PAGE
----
It was A’shadieeyah first day at a new school in Pakistan, and she was very excited but a little afraid of being bullied in the new surroundings. She had been living all her life in Africa, but recently, her family had decided to move to Pakistan.

A’shadieeyah was very good in studies and she always scored well. Her behaviour and conduct was also better than that of many other kids of her age. However, according to the worldly standards, she had a dark complexion, therefore, sometimes A’shadieeyah felt a little conscious of her appearance.

So on her first day, she walked through the corridor of the school bit nervous. A teacher showed her the way to her classroom. There, she was asked to give a brief introduction of herself in front of the class.

“Hi! My name’s A’shadieeyah, and you can call me Diya! I have moved here from Africa, and I hope we can get along nicely!”

However, no one gave her a good response and also nobody wanted to share their desk with her either. The teacher, Miss Aishah, noticed this and told the class monitor to share a seat with Diya. She was a little reluctant, but she gave Diya some space to sit beside her.

Diya remained bright and cheerful during the class. She wore a smile and tried to forget about the cold response she had gotten. Soon, it was recess. Diya took out her lunch-box from her bag and moved to the cafeteria. But this time too, nobody welcomed her. Diya eventually found an isolated corner and sat there, sadly stuffing her lunch in her mouth.

In just a short while, Diya noticed three girls coming towards her. She was overjoyed! Not everyone in this school was mean! But Alas! When the girls came, they spoke rudely and none of them behaved in a friendly manner. All they wanted was to inquire about her background and her academics.

Before they depart, one of the girls asked, “Hey, you should drink more milk. It will make your skin fairer.”

The three girls started laughing as Diya sobbed softly.

The girls were being watched by Miss Aishah and a senior student all along. After this, the two gave the bullies after-school detention, while consoling Diya. The entire scenario was narrated to the headmistress, because it was a serious behaviour issue that was not tolerated by the school.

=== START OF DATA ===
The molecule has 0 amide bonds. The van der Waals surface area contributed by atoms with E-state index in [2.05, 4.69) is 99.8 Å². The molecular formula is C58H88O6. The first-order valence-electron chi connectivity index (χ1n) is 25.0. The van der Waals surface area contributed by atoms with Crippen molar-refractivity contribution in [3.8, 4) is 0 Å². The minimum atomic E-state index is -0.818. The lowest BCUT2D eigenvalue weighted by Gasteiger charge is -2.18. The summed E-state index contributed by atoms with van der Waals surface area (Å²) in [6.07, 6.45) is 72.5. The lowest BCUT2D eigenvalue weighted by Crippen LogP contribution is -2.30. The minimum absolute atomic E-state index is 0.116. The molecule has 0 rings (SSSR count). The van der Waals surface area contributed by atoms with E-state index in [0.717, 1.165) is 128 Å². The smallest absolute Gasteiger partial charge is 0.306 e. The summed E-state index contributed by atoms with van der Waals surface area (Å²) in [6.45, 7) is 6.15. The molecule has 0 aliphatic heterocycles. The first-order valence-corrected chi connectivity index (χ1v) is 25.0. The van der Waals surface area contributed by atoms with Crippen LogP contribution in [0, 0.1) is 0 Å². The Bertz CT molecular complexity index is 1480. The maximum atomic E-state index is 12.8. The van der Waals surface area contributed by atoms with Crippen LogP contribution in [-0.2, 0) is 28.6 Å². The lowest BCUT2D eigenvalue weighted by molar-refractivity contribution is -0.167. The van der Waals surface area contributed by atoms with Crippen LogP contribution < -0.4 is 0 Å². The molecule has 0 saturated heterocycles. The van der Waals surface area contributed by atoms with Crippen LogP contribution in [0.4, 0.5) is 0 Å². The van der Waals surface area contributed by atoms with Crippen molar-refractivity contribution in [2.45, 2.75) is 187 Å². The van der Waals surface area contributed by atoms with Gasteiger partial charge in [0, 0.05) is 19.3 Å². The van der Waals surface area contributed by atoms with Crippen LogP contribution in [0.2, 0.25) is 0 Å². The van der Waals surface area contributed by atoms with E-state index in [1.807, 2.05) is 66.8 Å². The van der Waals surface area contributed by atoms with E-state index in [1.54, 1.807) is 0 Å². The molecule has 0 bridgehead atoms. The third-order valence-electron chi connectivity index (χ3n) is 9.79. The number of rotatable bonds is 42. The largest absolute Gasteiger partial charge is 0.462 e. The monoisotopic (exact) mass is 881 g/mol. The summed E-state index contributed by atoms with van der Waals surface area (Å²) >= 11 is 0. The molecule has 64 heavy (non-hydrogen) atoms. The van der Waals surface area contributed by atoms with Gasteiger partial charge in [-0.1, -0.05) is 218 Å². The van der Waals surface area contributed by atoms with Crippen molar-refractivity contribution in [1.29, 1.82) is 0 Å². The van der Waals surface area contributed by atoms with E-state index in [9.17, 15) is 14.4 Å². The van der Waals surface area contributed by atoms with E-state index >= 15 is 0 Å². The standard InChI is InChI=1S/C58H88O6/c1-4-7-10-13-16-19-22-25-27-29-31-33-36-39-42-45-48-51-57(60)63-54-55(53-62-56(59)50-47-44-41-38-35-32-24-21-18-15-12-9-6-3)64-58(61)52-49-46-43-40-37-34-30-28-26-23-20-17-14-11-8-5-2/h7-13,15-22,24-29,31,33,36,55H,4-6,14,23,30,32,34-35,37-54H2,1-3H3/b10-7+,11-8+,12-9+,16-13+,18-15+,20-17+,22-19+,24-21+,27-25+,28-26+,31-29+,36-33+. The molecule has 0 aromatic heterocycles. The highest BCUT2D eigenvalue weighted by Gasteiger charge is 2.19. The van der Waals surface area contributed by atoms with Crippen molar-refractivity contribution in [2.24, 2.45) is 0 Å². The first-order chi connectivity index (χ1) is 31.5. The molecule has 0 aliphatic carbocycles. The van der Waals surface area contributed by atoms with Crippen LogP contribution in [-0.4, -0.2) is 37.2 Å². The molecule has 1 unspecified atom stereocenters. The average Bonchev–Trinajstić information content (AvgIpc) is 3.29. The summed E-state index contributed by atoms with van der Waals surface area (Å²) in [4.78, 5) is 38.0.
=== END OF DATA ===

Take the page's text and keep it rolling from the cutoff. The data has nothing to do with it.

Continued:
Kids with this mindset can become bullies if they think they are different from others, be it their complexion, status, ethnicity or even religion. Therefore, the principal thought to address the whole school. The next day, after the assembly, she addressed the students: “Dear students, I have come to know that some of you think they are superior to their mates. May I know what makes you think that way? Is it your education, status, your ethnicity or your complexion?”

There was a silence. The girls who passed the comment realised it was indirectly pointed to them. They were embarrassed.

The principal, with a stern expression, started again, “So those who think their status or physical features are better than that of others, let me tell you one thing, whatever you have is given to you by God, and He has created all of us equal and beautiful. No matter how thin or fat; fair or dark or what gender they belong to, everyone is equal. You have no right to degrade another person on the basis of their features, race, status, or even their religion.

“I and all the teachers here are degree holders, should we take you all inferior for you are all in your initial grades and we have studied far more than you? Should we act proud? And behave rudely with and taunt you?”

“You are getting education here, therefore, you must show through your manners, thinking and behaviour that you are educated. Be good citizens not just for today, but forever. No one is inferior to you.

“I hope you all will give yourselves some time to think of what I said and develop a positive mindset. Remember kids, from now onwards, any act of bullying reported in this school will not be tolerated and the person will be strictly penalised.”

The speech by the headmistress made a difference and the kids realised the importance of being kind and fair to others.

Published in Dawn, Young World, December 25th, 2021

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